Live from DC…it’s the Twin Tech party.

So last night was perhaps one of the greatest tech mashups of the year.

Organized by iStrategyLabs CEO, Peter Corbett and sponsored by perhaps some of the DC Metropolitan area’s best technology partners like ClearSpring, SocialTimes.com, JobMatchbox.com, Tech Cocktail, AwayFind, Livingston Communications, the Northern Virginia Technology Council (NVTC), and many others, the local tech community came together to network and simply socialize. Known as the Twin Tech Party, the party got started at Local 16 in the nation’s capital from 6pm until whenever and the main event of the night was that the Twin Tech Party became part of author Sarah Lacy’s User-Generated Book Tour to celebrate her latest book, “Once you’re lucky. Twice you’re good“.

For any marketer who doubts that they should be attending these events, I would highly encourage you to find out where your local tech community is gathering periodically and just pay them a visit. The best way to stay ahead of the game when you want to involve the Internet and any web applications into your marketing strategy is to talk to the experts. These are the guys (and girls) on the front lines of web development and will be creating the solutions that you’ll apply to help drive traffic and money to your business.

In fact, these are your best places to find more information on the latest products and releases to help you stay ahead of the curve and show your marketing prowess to your higher-ups. At last night’s Twin Tech party, demos were given by startups, networking opportunities were abundant with friends, strangers, and everyone in-between. New technology were apparent like NYC-startup Klickable.TV featuring a YouTube-style platform but with embedded hotspots to make your interactive video MUCH more…well…interactive! But if you’re more into figuring out how to create your own widgets, then why not talk to the folks at Mesa Dynamics who have developed a great concept on how to promote the viriality of widgets to the Internet using an iTunes-type model and will help you convert your creation to either a web-version or desktop-friendly widget. And best of all, Mesa Dynamics works with great widget distributors like ClearSpring and “do-it-yourself” widget creator, Sprout (or at least they hope to soon).

But let’s get social…and there was plenty of that around Local 16. The social media platform has proliferated over the past few years and you can share a lot of information across the World Wide Web, so why not your singing talents? Red Karaoke is focused on creating perhaps the first interactive karaoke social platform for people who think that their singing bests anything that is seen on American Idol, but it’s an interesting twist for music lovers. Or if you think that you want to create a custom Facebook-like platform or even a niche social site without hiring a developer to come in-house, then look no further to SocialSpring. This company can create social applications for friends, groups, messages, marketplace, job boards, extensibility, photos, wikis, microformats, and much more.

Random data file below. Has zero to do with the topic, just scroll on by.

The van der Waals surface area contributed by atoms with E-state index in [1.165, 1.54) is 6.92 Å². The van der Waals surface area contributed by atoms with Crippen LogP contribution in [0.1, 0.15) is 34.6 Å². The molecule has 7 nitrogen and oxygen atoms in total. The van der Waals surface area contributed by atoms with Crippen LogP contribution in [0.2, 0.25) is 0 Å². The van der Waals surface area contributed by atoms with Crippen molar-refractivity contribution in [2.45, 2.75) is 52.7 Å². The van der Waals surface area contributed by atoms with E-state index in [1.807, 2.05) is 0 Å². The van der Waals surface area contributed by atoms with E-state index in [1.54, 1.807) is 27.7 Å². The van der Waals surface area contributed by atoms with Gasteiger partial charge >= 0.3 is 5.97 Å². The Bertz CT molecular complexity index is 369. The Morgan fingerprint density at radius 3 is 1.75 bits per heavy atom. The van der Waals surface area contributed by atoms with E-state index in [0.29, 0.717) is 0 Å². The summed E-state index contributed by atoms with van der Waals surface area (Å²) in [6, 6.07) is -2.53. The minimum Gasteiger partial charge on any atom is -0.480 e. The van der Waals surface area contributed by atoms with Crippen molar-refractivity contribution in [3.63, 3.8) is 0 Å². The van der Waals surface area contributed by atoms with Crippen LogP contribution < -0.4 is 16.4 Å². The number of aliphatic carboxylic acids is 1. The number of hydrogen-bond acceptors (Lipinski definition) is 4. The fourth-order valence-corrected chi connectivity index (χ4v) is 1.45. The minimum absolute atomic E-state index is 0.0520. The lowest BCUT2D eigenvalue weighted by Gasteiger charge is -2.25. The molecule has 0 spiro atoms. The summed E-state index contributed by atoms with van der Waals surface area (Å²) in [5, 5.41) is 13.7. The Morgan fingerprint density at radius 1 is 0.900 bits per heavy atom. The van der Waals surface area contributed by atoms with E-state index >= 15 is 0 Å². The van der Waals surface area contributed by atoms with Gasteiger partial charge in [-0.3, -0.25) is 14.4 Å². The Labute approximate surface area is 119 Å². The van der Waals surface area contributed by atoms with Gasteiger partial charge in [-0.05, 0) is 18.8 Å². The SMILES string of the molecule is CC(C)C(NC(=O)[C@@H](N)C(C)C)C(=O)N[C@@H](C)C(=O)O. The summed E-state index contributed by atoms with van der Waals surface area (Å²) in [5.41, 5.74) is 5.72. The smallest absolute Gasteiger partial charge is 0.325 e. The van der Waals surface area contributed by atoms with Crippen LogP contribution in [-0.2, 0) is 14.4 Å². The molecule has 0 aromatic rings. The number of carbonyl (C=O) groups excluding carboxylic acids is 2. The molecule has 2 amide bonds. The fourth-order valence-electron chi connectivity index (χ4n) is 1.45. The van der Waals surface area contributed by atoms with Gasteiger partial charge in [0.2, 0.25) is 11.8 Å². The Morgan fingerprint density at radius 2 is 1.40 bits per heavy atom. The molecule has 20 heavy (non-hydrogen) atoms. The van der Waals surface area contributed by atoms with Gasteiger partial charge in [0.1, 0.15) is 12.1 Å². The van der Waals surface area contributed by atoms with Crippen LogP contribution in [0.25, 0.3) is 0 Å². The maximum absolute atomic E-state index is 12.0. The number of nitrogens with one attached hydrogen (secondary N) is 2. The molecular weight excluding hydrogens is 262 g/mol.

I know I’m mentioning just some of the good companies that were at Twin Tech (as there were many more). I’ll be blogging about them much later on and give it a thorough review once I happen to give it a test run (*hint hint*). However, like I said earlier, the highlight of last night’s soiree was Sarah Lacy. If you don’t know her, she’s the wonderful author of a great web 2.0 primer book called “Once you’re lucky, twice you’re good” and I’ve reviewed her book here. She’s a really great person and very knowledgeable. It was definitely a great opportunity and I’m glad I didn’t pass this up.

But overall, I must say that the Twin Tech party went off phenomenally and Peter Corbett did a great job. For some photos of the event, you can check it out on my Flickr page. Comments welcome.

Updates (7/20/2008): If you want a list of other blog posts and other photos talking about Twin Tech, be sure to go here:

By Ken Yeung

Ken Yeung is a journalist fascinated with the tech industry and internet culture. He's currently Flipboard's Assistant Managing Editor, overseeing news curation in technology, science, gaming and health. In addition to his day job, Ken's the co-host of "The Created Economy" podcast, examining the Creator Economy. In a past life, he was a former reporter for VentureBeat and The Next Web, covering tech startups, the industry's innovations and funding.